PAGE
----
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Before last week’s game against Quinnipiac, coach Jerome Allen said this postseason tournament was a continuation of the 2011-12 Penn basketball season.

But without seniors Mike Howlett and Tyler Bernardini, who have sat out injured the last two games, Penn’s underclassmen were forced into the spotlight. The postseason — which came to an end Monday night in a 63-53 loss to Butler — was not so much a continuation of the Quakers’ best season since 2006-07, but rather a glimpse of what’s to come.

Sophomore Fran Dougherty had a career game with nine points, four rebounds, three blocks and two steals. Miles Cartwright led his team with confidence, acrobatic drives to the hoop and a team-high 12 points. Sophomore Marin Kukoc finally built up some confidence in his three-point shooting and offensive game.

Freshman Simeon Esprit — playing his first significant minutes of his young career — made important plays for the Red and Blue, including a corner three with under a minute remaining. And lastly, Henry Brooks capped a season in which he contributed more than anyone could have ever imagined from a player who tore his ACL just 11 months ago.

And though it was his final game at the Palestra in a Quakers uniform, senior Zack Rosen said he had gone through most of the “emotional stuff” after Penn’s loss to Princeton two weeks ago. With their ultimate goal not reached, the Quakers moved on.

“We got together and tried to treat this as a new season, a new opportunity,” Rosen said of the College Basketball Invitational.

Allen saw the CBI as an extension of Penn’s campaign, he saw these final two games as part of a bigger picture.

“In terms of progression, yes, I think our returning players sense a certain standard, certain sense of normalcy,” Allen said. “Ultimately our goal isn’t to play in the CBI, but we had an opportunity. To have this taste of the postseason … I think it’ll do them well in terms of preparing for the next season.”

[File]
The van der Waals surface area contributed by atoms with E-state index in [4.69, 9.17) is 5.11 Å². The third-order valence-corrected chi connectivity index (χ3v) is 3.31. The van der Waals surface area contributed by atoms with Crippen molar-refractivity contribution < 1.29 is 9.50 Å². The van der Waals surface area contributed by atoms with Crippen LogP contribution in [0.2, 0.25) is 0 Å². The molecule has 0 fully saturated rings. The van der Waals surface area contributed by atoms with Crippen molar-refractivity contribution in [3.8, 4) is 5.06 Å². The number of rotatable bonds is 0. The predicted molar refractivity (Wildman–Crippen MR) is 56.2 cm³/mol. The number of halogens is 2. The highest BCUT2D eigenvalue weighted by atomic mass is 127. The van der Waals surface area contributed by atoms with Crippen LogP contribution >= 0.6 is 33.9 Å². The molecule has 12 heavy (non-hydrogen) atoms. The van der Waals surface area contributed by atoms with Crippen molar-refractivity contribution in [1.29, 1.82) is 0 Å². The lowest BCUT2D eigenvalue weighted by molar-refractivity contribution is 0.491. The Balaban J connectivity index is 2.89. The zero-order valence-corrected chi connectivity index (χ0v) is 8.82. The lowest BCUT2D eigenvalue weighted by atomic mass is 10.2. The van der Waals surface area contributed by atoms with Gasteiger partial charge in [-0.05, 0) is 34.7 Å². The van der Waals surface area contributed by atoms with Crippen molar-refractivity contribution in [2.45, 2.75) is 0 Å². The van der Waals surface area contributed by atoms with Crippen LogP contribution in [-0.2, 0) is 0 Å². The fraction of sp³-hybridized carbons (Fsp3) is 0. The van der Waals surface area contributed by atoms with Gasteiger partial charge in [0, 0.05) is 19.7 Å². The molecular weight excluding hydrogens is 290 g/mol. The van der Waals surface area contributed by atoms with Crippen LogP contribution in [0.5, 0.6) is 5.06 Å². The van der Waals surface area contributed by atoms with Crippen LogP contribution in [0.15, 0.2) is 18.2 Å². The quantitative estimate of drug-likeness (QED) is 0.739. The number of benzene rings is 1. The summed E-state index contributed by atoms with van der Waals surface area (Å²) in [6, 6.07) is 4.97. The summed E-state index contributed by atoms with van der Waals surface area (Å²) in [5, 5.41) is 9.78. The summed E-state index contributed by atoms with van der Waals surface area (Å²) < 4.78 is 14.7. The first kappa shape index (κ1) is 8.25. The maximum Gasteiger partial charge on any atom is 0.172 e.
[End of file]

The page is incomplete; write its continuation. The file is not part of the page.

While the Red and Blue fought to the end and certainly made the best of the chance to continue playing, one glare on the page remains: a loss.

Even with Rosen’s on-court presence and leadership — Butler suffocated the Ivy League’s Player of the Year — the young squad couldn’t come up with a victory against an equally young opponent.

Up by two midway through the second, the Quakers allowed a 9-0 run. Turnovers, fouls, missed shots and missed rebounds gave Butler the looks it needed to pull ahead.

Though Penn continued to fight back throughout the contest — cutting the deficit to two with under seven minutes to go — this young squad couldn’t find a way to win, unlike the Quakers of the regular season that pulled out last-minute victory after last-minute victory.

Perhaps though, this tournament was exactly what the freshmen and sophomores needed. Perhaps Monday’s season-ending loss will imprint in their minds a desire to win against all odds.

Allen called it a “springboard,” one he hopes his players can jump from next season. And if one thing is for sure — though nothing in college basketball really is — they’ll need that springboard. If only for a leap of faith.

MEGAN SOISSON is a junior health and societies major from Mechanicsburg, Pa., and is Senior Sports Editor of The Daily Pennsylvanian. Her e-mail address is

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